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Help Lahainaluna renew its Agricultural Department

May 12, 2011
Lahaina News
As Walter Chihara reported in last week’s issue, a major community effort is underway to revitalize the Lahainaluna High School Agricultural Department.

The campaign began with Hawaiian Dredging clearing an overgrown five-acre tract near the Band Room, and tractors from Kaanapali Land Management Corp. tilling the fields.

Then, at the first work day in March, nearly 100 volunteers gathered to support the historic school’s once-thriving agricultural program. Volunteers from Community Work Day Program (CWD), Ace Hardware and Job Corps, as well as Lahainaluna students, teachers and alumni, restored areas previously utilized by the school’s ag program.

In an effort to demonstrate water conservation techniques, irrigation and plants were purchased and installed by the county Department of Water Supply. Together with the West Maui Watershed, native plantings create the foundation for Lahainaluna’s new native nursery. The group also created a beautiful walkway with native plants leading down to the future site of a wetland taro lo‘i.

The group put in more than 14 hours of work on the project, with Lulu’s Lahaina, Paradise Found Crepery and Tropic water providing food and drinks.

What’s next? Volunteers will return to the scenic campus on Saturday, May 14, for CWD’s next Agriculture Department Work Day from 9 a.m. to noon.

Matt Lane of Community Work Day said many exciting projects are slated, including planting a fruit tree orchard, planting rare varieties of breadfruit from the Breadfruit Institute in Hana, restoring native plants, spreading mulch and laying irrigation.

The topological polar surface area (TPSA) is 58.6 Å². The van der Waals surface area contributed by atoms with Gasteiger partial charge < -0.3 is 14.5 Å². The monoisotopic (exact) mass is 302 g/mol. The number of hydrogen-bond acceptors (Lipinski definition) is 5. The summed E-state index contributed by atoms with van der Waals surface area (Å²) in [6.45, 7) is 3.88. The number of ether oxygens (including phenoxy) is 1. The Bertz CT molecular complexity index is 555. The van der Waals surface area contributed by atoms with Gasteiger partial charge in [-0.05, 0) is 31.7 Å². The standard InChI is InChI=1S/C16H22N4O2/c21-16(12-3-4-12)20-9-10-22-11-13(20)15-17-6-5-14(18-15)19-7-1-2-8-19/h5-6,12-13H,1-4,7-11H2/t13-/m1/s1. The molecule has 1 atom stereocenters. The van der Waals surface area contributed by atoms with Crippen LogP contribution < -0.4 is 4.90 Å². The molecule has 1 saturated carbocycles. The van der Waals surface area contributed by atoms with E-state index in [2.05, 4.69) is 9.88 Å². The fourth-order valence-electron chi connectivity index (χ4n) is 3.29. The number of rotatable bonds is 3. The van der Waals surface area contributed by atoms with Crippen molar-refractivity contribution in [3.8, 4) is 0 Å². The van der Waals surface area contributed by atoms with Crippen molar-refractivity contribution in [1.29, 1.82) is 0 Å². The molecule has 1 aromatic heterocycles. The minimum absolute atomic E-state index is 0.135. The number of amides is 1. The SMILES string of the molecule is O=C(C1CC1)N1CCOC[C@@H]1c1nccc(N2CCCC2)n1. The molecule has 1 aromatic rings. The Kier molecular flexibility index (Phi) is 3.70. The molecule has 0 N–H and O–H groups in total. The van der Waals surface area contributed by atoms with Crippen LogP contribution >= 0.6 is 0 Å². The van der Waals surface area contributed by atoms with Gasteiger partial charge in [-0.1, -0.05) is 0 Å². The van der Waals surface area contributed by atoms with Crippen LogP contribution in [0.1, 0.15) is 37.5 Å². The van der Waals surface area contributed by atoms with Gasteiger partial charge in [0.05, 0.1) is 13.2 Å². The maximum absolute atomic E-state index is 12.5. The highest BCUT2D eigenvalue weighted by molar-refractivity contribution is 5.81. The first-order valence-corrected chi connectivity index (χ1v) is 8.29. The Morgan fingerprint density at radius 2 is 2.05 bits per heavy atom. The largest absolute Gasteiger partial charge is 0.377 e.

Lahainaluna teachers, students, community members and local businesses are encouraged to volunteer their time, tools and treasures on Saturday and beyond to help restore the school’s agricultural program.

According to Lane, future plans at Lahainaluna High School involve various groups finishing both dry and wetland taro lo‘i, installing a greenhouse, building a farmers’ market, stocking the aquaculture house and putting the planted fields into production.

Part of CWD and the Centers for Disease Control and Prevention’s “Communities Putting Prevention to Work” campaign to help build more than 18 gardens in Maui County this year, the Lahainaluna project is valuable on many levels.

The Luna farm will promote wellness in children and adults, teach students important skills and responsibility, increase physical activity, improve nutrition and produce high-quality food in the Lahaina community.

Going forward, donations of fruit trees, native plants, materials, construction equipment and volunteer support are needed for this county-wide effort.

Join in this amazing project to renew the Agriculture Department at Lahainaluna. For information, contact Lane at 877-2524, 357-0920 or matt@cwdhawaii.org.

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